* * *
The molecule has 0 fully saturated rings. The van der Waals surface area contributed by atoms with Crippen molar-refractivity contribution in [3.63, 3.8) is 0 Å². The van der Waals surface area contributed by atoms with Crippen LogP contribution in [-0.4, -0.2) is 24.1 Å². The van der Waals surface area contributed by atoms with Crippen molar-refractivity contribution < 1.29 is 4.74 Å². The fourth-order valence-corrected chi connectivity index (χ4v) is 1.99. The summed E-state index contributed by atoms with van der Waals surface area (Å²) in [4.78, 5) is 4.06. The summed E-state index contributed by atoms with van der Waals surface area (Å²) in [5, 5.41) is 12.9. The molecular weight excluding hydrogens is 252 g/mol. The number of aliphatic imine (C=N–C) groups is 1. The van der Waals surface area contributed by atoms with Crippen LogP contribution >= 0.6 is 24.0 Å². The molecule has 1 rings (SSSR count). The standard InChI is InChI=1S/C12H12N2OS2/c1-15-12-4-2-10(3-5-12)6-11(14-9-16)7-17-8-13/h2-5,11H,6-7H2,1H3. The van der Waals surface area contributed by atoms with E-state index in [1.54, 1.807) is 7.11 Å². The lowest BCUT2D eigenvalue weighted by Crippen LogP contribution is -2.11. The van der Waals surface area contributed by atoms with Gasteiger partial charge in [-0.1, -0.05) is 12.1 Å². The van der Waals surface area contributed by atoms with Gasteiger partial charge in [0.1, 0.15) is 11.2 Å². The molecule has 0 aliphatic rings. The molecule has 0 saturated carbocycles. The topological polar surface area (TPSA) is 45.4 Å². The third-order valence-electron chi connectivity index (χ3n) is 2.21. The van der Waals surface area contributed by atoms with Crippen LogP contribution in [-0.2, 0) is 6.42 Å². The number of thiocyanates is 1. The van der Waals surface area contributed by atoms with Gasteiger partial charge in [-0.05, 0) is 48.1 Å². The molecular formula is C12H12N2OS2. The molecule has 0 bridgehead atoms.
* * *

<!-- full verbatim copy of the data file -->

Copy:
The molecule has 0 fully saturated rings. The van der Waals surface area contributed by atoms with Crippen molar-refractivity contribution in [3.63, 3.8) is 0 Å². The van der Waals surface area contributed by atoms with Crippen LogP contribution in [-0.4, -0.2) is 24.1 Å². The van der Waals surface area contributed by atoms with Crippen molar-refractivity contribution < 1.29 is 4.74 Å². The fourth-order valence-corrected chi connectivity index (χ4v) is 1.99. The summed E-state index contributed by atoms with van der Waals surface area (Å²) in [4.78, 5) is 4.06. The summed E-state index contributed by atoms with van der Waals surface area (Å²) in [5, 5.41) is 12.9. The molecular weight excluding hydrogens is 252 g/mol. The number of aliphatic imine (C=N–C) groups is 1. The van der Waals surface area contributed by atoms with Crippen LogP contribution >= 0.6 is 24.0 Å². The molecule has 1 rings (SSSR count). The standard InChI is InChI=1S/C12H12N2OS2/c1-15-12-4-2-10(3-5-12)6-11(14-9-16)7-17-8-13/h2-5,11H,6-7H2,1H3. The van der Waals surface area contributed by atoms with E-state index in [1.54, 1.807) is 7.11 Å². The lowest BCUT2D eigenvalue weighted by Crippen LogP contribution is -2.11. The van der Waals surface area contributed by atoms with Gasteiger partial charge in [-0.1, -0.05) is 12.1 Å². The van der Waals surface area contributed by atoms with Gasteiger partial charge in [0.1, 0.15) is 11.2 Å². The molecule has 0 aliphatic rings. The molecule has 0 saturated carbocycles. The topological polar surface area (TPSA) is 45.4 Å². The third-order valence-electron chi connectivity index (χ3n) is 2.21. The van der Waals surface area contributed by atoms with Crippen LogP contribution in [-0.2, 0) is 6.42 Å². The number of thiocyanates is 1. The van der Waals surface area contributed by atoms with Gasteiger partial charge in [-0.05, 0) is 48.1 Å². The molecular formula is C12H12N2OS2. The molecule has 0 bridgehead atoms.